Pandemic-related supply chain disruptions are impacting consumers across the globe. Buyers are seeing price increases in many classes of goods — particularly automobiles. Both new and used car costs have risen considerably. According to Kelley Blue Book, the U.S. standard for car pricing, the average cost for a new car rose to more than $40,000 in 2021, peaking at more than $45,000 in September, a 12.1% increase over the previous year. That means the same make and model of a new car might cost you as much as $4,800 more. And the average cost of a used car has risen to nearly $30,000, so there’s not much relief there. It’s a challenging time to be in the market to replace your ride. But there are a number of things you can do to keep the costs for your new — or used — vehicle out of the fast lane.
Shop nationally, not locally. Tempting as it might be to simply head to the dealership down the road and drive off the lot with a new SUV, resist the urge for immediate gratification. Use the reach of the internet to find the best available prices in your region or even the nation. Dealers will compete for business, and many will transfer cars to your area for a fee. There are even some completely virtual dealerships that can offer competitive pricing and delivery right to your door.
Shop early. If at all possible, don’t wait until your current car is on its last legs. Put time on your side to increase your chance of finding the best pricing on the make, model and mileage you want. The longer your time horizon, the more opportunities you’ll have to find a better price on the vehicle you’re looking for.
Be flexible. Does your new ride really need to be cherry red with aluminum alloy wheels and an upgraded sound system? If you can be happy with a few different colors and accessory packages that are readily available, you may save a few dollars.
Check insurance rates. Certain car models cost significantly more to insure. And you’ll be paying those premiums for as long as you drive the vehicle. Sportier cars, even used ones, can cost more than sedans when it comes to insurance coverage. Higher car costs can also mean higher replacement value in case of a collision — and higher insurance rates.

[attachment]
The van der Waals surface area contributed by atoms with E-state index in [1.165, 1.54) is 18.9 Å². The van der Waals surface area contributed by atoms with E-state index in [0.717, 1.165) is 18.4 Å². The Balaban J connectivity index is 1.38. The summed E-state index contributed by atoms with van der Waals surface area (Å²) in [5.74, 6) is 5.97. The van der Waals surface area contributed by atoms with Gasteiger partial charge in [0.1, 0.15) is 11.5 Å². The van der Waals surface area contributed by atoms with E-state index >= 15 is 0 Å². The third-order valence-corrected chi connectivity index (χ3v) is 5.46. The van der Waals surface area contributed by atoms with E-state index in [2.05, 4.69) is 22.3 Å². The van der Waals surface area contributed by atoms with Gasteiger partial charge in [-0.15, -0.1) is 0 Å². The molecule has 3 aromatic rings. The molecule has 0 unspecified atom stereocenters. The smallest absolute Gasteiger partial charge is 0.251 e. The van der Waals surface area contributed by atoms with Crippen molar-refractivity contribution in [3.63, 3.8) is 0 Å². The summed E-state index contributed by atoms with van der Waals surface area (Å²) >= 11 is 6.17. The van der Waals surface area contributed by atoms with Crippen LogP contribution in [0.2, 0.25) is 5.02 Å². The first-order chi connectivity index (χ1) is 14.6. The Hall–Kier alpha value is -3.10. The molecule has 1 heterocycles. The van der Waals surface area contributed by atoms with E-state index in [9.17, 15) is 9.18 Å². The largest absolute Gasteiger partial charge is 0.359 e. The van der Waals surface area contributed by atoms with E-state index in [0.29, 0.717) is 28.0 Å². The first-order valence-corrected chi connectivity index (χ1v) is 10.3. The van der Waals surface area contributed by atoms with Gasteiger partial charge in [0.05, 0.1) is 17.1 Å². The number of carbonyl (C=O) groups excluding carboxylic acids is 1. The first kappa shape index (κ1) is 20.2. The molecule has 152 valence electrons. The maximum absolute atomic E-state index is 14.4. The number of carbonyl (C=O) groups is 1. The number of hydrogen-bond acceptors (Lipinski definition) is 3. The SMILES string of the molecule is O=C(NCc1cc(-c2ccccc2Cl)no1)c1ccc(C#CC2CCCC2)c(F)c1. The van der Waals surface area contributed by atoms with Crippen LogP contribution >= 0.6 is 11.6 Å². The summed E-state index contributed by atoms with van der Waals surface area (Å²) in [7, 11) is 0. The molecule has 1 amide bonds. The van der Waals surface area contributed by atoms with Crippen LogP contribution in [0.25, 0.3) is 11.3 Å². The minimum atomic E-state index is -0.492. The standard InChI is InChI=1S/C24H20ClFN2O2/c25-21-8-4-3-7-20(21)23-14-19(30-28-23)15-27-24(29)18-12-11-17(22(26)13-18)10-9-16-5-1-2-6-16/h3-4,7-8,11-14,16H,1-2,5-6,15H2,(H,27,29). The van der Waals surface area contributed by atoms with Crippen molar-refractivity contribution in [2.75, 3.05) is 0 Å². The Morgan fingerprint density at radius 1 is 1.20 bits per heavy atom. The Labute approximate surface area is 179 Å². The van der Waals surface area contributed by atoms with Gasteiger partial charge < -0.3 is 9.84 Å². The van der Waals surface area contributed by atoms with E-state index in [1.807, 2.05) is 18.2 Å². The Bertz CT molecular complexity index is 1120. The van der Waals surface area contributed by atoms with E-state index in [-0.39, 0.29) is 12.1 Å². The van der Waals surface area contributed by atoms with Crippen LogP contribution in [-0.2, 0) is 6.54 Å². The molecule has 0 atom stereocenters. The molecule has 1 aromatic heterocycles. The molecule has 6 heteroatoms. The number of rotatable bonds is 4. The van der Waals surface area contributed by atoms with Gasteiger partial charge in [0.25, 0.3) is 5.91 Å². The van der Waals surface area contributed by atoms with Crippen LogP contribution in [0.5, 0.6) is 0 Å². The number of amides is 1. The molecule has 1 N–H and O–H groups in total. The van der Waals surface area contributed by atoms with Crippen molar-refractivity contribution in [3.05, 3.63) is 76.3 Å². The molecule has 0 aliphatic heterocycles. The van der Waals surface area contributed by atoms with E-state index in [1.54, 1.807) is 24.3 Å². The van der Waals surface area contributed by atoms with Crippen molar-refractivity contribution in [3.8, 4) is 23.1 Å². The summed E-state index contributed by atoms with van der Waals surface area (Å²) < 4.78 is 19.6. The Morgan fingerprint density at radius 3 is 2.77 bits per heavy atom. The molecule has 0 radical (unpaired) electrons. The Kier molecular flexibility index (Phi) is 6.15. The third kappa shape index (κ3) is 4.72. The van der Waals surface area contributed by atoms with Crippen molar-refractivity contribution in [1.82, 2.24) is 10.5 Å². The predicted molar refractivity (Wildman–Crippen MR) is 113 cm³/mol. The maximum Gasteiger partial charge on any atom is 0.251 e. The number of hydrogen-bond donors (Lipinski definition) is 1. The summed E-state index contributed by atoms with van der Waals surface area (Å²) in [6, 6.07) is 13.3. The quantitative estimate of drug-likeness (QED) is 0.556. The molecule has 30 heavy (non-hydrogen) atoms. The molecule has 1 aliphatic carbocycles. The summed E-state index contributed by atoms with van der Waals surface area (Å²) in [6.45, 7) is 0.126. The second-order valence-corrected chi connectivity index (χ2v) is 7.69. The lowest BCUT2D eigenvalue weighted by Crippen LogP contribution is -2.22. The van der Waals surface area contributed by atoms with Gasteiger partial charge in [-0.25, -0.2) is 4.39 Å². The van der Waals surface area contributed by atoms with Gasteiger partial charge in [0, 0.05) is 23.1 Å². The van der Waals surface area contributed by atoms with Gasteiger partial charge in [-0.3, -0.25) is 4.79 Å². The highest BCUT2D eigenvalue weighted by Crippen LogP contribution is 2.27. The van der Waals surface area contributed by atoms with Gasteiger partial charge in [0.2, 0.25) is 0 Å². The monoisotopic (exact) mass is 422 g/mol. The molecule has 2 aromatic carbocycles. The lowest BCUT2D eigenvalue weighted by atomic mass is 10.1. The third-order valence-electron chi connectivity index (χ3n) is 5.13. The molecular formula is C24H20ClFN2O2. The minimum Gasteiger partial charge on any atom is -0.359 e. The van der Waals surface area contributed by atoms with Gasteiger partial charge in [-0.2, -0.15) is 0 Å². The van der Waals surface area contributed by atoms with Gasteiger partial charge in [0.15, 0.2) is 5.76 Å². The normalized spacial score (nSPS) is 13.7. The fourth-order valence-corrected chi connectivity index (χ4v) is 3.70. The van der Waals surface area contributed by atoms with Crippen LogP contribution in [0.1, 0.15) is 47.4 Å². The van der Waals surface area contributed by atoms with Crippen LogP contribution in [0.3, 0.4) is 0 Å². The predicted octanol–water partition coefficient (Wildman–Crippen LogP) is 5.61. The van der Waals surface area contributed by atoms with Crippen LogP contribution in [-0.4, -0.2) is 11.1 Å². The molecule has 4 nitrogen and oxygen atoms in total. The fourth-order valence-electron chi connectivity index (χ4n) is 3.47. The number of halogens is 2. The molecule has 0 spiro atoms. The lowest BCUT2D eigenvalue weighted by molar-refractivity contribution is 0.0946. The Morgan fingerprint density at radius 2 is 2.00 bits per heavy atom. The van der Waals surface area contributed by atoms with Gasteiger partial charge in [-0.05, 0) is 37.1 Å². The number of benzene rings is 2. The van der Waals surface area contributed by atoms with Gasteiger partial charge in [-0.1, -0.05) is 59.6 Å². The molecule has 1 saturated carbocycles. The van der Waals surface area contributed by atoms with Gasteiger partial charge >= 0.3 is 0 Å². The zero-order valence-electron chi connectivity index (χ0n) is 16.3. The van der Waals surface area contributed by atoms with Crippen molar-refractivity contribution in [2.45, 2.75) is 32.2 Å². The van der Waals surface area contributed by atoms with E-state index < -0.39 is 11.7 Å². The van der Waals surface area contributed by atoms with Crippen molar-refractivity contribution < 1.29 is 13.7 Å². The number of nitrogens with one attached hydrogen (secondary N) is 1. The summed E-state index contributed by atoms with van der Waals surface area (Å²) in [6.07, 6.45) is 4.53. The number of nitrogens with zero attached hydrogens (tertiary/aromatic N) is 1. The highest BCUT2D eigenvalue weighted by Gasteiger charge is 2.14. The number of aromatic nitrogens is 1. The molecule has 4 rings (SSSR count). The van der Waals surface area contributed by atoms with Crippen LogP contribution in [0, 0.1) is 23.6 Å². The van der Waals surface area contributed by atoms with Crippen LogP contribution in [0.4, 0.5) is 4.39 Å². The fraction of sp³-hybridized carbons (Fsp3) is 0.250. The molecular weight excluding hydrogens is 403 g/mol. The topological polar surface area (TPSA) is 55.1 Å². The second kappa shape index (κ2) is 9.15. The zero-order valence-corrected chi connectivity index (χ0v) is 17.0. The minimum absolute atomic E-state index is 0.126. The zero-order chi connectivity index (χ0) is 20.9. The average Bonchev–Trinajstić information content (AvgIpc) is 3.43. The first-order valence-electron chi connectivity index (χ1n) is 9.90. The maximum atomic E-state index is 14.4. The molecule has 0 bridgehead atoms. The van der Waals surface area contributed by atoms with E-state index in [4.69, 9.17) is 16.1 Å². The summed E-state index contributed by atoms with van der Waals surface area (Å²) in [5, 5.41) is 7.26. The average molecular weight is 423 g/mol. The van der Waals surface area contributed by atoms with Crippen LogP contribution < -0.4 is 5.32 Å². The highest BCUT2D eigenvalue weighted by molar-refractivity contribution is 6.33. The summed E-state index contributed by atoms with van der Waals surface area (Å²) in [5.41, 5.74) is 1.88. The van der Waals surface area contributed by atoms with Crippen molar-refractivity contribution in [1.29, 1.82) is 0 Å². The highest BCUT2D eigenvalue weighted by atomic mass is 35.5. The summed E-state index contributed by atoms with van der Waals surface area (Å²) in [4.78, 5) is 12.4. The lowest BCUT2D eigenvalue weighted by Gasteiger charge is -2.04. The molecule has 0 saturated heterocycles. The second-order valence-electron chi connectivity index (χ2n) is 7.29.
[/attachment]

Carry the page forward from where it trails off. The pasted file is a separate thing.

Research loan options. A longer-term loan may give you lower monthly payments, but the total interest you’ll pay will make that new car more expensive over the long term. According to Experian, more than 30% of new vehicle loans in the second quarter of 2021 fell into the 73- to 84-month range. Exceedingly long loans can carry higher interest rates and increase your risk of eventually becoming “upside down” in your loan. Bottom line: Find a payment plan that fits your budget within the shortest time frame you can manage. And don’t just take the loan the dealer offers — shop around. Consider prequalifying for a loan at your bank or credit union, or shop nationally for the most favorable terms.
Drive Your Car Budget in the Right Direction. Inflated automobile prices won’t last forever, so if you can wait a while before you make a purchase, being patient could work to your advantage. Talk with your financial professional to help determine your buying power in this market, and find out how much car you can afford while keeping your financial goals on track down the road.